Gil Cates died a week ago, after he collapsed across the street from the Geffen Playhouse that he created and ran. Most of the critics’ tributes so far have concentrated on his personality — go here or here if you missed them.
His brand of “gracious tenacity” — the phrase used in Steve Julian’s roundup of reactions from a few of his friends — was essential in forging the Geffen Playhouse from the combination of the old Westwood Playhouse, UCLA, David Geffen and others.
But the essence of theater lies in what’s on stage and its connection to the audience, not in the building or the wealthy backers. So let’s take a look at the Geffen programming in the Gil Cates era.
I saw nearly every show that Cates and company presented under the Geffen banner. Looking at the list of 93 productions on the Geffen website, I count only four that I don’t remember seeing (it’s even possible that I saw some of those four but simply don’t remember them).
With all Cates’ Hollywood ties and his parallel career in the TV and film industries, combined with the Geffen’s location on the West Side, it wouldn’t have been surprising if his theater had become an annex of that industry — a place where the scripts often were nascent screenplays instead of stage plays, or where the primary topic was Hollywood itself.
The first two Geffen productions, in 1995-96, were indeed about showbiz — John Patrick Shanley’s Four Dogs and a Bone and the Nicol Williamson/Leslie Megahey collaboration Jack: An Evening on the Town with John Barrymore, a solo show.
But in 1996-97, the Geffen’s first actual season, Cates declared his independence from all that. His first offering was Doug Wright’s Quills, about the Marquis de Sade. The star, Howard Hesseman, was nude during much of the play, which also featured talk about the severing of body parts.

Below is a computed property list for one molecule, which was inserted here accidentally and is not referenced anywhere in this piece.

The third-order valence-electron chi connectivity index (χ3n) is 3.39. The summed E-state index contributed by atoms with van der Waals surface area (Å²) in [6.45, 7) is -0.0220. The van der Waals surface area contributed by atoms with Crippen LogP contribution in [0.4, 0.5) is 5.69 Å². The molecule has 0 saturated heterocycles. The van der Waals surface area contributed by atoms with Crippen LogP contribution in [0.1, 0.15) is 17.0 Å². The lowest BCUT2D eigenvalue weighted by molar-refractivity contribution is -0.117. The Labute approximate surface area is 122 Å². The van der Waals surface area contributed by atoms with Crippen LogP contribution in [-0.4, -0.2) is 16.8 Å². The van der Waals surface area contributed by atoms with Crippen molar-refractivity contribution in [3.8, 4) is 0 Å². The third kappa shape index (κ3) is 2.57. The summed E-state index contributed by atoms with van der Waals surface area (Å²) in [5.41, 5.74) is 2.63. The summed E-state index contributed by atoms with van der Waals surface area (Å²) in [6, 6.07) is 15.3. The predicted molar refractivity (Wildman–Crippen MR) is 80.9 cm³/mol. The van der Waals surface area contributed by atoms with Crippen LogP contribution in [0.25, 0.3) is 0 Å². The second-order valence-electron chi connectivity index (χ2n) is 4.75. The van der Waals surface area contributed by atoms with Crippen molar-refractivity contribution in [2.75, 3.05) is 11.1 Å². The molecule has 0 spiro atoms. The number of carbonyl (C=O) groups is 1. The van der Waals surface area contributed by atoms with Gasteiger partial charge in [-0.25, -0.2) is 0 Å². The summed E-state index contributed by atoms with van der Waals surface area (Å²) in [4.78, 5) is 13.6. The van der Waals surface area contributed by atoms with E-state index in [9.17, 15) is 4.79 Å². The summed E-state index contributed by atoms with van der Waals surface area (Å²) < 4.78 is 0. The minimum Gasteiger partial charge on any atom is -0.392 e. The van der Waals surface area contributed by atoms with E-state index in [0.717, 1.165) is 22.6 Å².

In his Quills program note, Cates offered a refund to anyone “who feels deeply offended” and requests money back at intermission. Sixty-six patrons (out of 14,501) took him up on his offer, with a loss of $2,000 in box office revenue, Cates later reported. The next production, Terrence McNally’s Love! Valour! Compassion! , offered still more male nudity, but Cates said he didn’t repeat the refund offer because his concern about Quills was the violence, not the nudity.
The rest of that first season required more clothes for the actors but was probably even less predictable — By Jeeves, an Alan Ayckbourn/Andrew Lloyd Webber musical based on P.G. Wodehouse stories, and Shlemiel the First, a Robert Brustein adaptation of Isaac Singer material into a klezmer musical. In the LA Times, I quoted Cates saying, “If Shlemiel had nudity, I would truly be a shlemiel.”
His decision to produce Shlemiel may have been in part a nod to his own heritage — he was born in New York with the name Gilbert Katz. It also may have been in part a nod to the West Side audiences who had seen several English-language renditions of Yiddish theater plays during the building’s previous incarnation as the Westwood Playhouse.
But it certainly didn’t start a trend. Cates kept experimenting with many different kinds of plays. He imported Mabou Mines to do Peter and Wendy in 1997-98, and he offered what I remember as the highlight of those early years — Frank Langella in Strindberg’s The Father.
In 1998-1999, Cates first revealed his weakness for the lesser works of David Mamet with The Cryptogram and The Old Neighborhood (a weakness shared by CTG’s Michael Ritchie). But he also attracted Annette Bening for the first time, in Hedda Gabler, and he delivered sterling results in the first production he directed at the Geffen, Donald Margulies’ Collected Stories. The Geffen’s first world premiere, Lee Kalcheim’s Defiled in 2000, served primarily as a vehicle for Peter Falk and Jason Alexander.
In 2000, Cates, who had the title of producing director, brought Randall Arney aboard as artistic director. Outsiders usually assume that artistic directors have the final say on programming decisions at most theater companies. But Cates explicitly retained that role at the Geffen — and there isn’t much reason to think that he ever dropped his veto power in the last decade. However, Arney certainly brought some shows and artists to the Geffen’s attention and directed in nearly every season; it’s hard to tell if Cates ever exercised his veto.
Jane Anderson’s Looking for Normal, in 2001, looked at a middle American man (Beau Bridges) who wanted to be a woman and at his wife (Laurie Metcalf) and family. I had mixed feelings about the script, but it won the Ovation Award as the best new play, and it was the first of three Anderson plays to be produced at the Geffen. Cates’ choice of his second play to direct at the Geffen, Under the Blue Sky in 2002, struck me as a rather peculiar choice — it was a mild look at the after-school activities of three sets of British teachers.